Abdelrahman Magdy, chief executive of Egypreneur, which helps local entrepreneurs find the contacts and services they need, said that before the 2011 revolution, Egypreneur had 2,000 to 3,000 followers on Twitter. It now has about 20,000.
By themselves, Egypt’s start-up companies are too small to re-ignite economic growth or solve the problem of youth unemployment, estimated at over 20 percent. According to the investment ministry, firms established in May 2010 created 16,851 jobs; those established in May this year, just 7,151.
But the ability of Egyptian entrepreneurs to operate in the current environment suggests room for much faster economic growth when the political situation eventually stabilises.
Zahran, 33, who worked for a multinational oil firm in Tunisia and in the energy industry in London before returning to Cairo, said Egypt’s economy was “massively underserviced” after years of stagnation, leaving opportunities for expansion.
Many recent start-ups try to address inefficiencies and logjams in the economy, using new technology or business models to grapple with issues such as traffic congestion, vocational training and jobs for young people, and fuel shortages.
KarmSolar was founded in response to one of the biggest curbs on Egypt’s development: the fact that most of its population lives on just 8 percent of its land, Zahran said. Providing energy and water supplies to let people live in other, more arid areas has been prohibitively expensive.
The company designs solar-powered water pumping systems and solar-powered buildings to help businesses and villages operate off the national power grid and without using diesel fuel.
KarmSolar has raised 30 million Egyptian pounds of funding, boosting its staff to 25 people from four, and aims to become profitable by end-2014, Zahran said. It hopes to start sales elsewhere in the Middle East in the next five years.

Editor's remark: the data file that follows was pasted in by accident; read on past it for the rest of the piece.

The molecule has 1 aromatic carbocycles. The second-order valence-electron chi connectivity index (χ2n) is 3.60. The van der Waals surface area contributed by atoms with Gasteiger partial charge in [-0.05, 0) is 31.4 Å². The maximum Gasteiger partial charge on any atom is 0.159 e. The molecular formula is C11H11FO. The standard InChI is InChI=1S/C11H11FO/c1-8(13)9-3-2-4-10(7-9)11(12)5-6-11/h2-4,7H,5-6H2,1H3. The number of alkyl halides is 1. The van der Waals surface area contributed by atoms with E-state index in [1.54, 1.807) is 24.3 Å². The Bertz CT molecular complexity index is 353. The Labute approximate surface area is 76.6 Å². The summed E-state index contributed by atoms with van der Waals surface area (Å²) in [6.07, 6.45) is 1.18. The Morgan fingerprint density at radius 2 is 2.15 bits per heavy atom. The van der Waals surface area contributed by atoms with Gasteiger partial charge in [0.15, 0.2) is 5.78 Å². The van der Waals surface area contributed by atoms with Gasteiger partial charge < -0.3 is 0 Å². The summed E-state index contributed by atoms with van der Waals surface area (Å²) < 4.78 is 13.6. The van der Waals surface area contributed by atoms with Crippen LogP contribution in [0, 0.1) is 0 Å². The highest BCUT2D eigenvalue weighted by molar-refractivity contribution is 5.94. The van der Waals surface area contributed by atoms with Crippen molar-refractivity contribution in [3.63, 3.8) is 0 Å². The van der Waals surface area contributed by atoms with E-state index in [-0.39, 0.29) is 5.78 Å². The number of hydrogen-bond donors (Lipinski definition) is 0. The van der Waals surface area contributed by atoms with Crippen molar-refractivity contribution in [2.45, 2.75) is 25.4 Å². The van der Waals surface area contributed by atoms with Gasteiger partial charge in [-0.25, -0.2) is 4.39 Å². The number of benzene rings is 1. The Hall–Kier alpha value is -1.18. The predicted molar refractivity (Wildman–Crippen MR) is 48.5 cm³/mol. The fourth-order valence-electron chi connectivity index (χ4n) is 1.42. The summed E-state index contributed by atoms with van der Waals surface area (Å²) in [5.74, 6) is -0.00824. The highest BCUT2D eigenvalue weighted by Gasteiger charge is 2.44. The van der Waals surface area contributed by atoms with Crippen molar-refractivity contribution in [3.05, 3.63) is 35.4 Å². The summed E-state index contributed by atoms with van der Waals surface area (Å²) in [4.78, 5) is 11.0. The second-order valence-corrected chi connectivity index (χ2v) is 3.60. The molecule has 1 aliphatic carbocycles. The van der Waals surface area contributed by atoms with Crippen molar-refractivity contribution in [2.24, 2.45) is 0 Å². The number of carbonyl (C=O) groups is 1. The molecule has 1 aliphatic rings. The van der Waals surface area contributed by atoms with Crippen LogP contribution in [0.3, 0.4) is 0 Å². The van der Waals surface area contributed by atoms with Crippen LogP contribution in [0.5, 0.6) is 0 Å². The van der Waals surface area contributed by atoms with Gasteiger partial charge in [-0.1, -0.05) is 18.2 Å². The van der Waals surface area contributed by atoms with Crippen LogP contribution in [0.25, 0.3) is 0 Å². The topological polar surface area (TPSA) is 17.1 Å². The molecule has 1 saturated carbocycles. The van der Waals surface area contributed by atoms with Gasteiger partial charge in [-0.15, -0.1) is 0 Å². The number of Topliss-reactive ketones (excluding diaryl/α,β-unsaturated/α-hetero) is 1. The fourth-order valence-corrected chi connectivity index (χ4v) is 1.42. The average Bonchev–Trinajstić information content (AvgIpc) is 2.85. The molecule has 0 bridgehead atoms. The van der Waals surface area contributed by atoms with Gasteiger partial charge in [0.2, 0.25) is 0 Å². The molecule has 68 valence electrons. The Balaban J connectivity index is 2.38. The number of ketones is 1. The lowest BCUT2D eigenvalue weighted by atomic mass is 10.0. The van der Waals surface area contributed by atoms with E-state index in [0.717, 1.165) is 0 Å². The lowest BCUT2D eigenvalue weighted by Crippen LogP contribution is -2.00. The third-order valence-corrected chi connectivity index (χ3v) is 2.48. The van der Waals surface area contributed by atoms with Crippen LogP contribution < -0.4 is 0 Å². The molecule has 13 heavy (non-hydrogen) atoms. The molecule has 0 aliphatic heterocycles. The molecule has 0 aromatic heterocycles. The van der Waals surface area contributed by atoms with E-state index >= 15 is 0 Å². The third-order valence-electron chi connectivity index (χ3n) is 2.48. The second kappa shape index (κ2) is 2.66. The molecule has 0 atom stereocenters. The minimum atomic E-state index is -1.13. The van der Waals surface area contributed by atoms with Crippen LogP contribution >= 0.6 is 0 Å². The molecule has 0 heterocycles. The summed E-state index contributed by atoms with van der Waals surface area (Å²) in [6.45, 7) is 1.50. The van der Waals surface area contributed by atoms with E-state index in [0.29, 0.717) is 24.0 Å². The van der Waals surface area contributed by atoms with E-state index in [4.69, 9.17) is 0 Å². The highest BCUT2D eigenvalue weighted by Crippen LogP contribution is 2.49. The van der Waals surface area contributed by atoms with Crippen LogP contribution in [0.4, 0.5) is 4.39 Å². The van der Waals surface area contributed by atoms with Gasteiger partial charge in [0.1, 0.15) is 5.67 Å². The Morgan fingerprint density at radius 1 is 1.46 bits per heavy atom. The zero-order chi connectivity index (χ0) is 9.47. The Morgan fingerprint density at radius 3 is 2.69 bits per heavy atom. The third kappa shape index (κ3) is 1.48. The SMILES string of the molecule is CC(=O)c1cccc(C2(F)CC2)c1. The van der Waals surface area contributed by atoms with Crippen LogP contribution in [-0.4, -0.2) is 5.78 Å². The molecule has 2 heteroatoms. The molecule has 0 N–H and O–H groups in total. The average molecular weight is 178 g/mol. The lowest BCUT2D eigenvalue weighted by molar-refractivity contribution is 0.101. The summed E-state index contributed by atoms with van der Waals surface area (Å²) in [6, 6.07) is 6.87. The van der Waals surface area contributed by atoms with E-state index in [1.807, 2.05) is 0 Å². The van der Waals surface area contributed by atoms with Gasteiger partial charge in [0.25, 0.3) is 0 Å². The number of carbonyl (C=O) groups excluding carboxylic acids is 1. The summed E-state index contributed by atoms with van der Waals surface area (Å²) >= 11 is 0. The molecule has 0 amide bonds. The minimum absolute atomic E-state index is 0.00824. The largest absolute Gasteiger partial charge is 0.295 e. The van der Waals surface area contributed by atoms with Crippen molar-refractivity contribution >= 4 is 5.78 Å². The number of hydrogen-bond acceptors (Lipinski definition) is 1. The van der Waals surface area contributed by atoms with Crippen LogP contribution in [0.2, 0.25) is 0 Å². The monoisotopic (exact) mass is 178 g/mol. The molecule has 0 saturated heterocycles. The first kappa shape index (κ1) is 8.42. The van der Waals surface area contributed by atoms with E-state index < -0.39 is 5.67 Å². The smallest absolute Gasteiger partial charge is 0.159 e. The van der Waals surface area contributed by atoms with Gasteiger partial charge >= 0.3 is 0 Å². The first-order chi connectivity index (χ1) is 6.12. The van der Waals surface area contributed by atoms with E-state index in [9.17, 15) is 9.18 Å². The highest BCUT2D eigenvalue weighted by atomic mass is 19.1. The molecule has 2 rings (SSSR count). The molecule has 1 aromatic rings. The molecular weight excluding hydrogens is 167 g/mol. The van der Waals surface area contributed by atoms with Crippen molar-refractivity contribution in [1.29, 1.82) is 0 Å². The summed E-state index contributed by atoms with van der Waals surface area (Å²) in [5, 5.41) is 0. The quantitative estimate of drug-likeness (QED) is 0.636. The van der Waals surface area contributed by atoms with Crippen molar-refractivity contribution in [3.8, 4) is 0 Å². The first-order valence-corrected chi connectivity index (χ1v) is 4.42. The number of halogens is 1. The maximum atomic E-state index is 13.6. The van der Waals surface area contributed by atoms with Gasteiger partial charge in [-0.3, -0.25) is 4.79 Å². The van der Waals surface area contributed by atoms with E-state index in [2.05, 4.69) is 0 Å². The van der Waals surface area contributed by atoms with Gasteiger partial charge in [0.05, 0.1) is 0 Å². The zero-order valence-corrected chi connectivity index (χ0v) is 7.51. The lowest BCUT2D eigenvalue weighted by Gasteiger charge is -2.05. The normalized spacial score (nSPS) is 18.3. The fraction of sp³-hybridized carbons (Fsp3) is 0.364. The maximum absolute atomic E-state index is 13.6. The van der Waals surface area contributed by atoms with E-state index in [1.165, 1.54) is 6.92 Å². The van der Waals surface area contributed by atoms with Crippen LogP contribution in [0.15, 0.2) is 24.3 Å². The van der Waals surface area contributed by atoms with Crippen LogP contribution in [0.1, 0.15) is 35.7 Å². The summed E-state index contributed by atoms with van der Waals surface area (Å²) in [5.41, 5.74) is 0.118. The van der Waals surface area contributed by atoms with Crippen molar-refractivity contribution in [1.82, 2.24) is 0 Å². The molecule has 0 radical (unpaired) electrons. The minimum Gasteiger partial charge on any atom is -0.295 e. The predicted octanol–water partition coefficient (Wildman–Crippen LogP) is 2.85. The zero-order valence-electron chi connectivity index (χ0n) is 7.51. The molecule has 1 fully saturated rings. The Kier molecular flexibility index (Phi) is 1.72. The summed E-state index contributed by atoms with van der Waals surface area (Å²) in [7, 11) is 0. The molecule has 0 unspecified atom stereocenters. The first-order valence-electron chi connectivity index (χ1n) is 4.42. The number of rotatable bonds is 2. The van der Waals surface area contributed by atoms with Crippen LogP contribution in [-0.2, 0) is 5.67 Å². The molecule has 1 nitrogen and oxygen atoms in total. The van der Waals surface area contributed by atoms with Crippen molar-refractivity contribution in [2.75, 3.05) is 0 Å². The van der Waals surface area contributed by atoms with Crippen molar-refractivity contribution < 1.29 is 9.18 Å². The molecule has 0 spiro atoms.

For Ahmed Essam, 30, the explosion of political news and debate in much of the Arab world since its 2011 uprisings is a business opportunity. He resigned his job at a software company after Mubarak’s downfall to set up a venture developing applications for smart phones, and is now focusing on an app that plucks news from the Internet.
“Consumption of news is soaring in the Middle East, because of all the political changes - everybody is affected. So there’s an opening here,” he said.
For Egypt’s big companies, funding has become more difficult since the revolution as capital markets have slowed and banks have become more cautious about lending.
But many of the start-ups, which require only moderate amounts of capital in their initial years, say they have had no problem raising money through more informal channels.
Mashaweer began by borrowing money from family and friends before attracting a wider circle of individual investors who were impressed by the firm’s advertising. Zahran said KarmSolar approached energy industry executives who liked its technology.
In contrast to solar energy firms in many other countries, he said his firm was not counting on receiving any state assistance, partly because the Egyptian government would remain distracted by political issues for some time to come.
“We’re not expecting any help. Our business has to succeed on its own merits,” he said.
Egypreneur’s Magdy said he could see “no end in sight” to Egypt’s political conflict, but he didn’t expect that to deter many of its entrepreneurs.
“These ventures depend on people’s dreams and their hopes. They’re not going to stop because of politics.”
Editing by Philippa Fletcher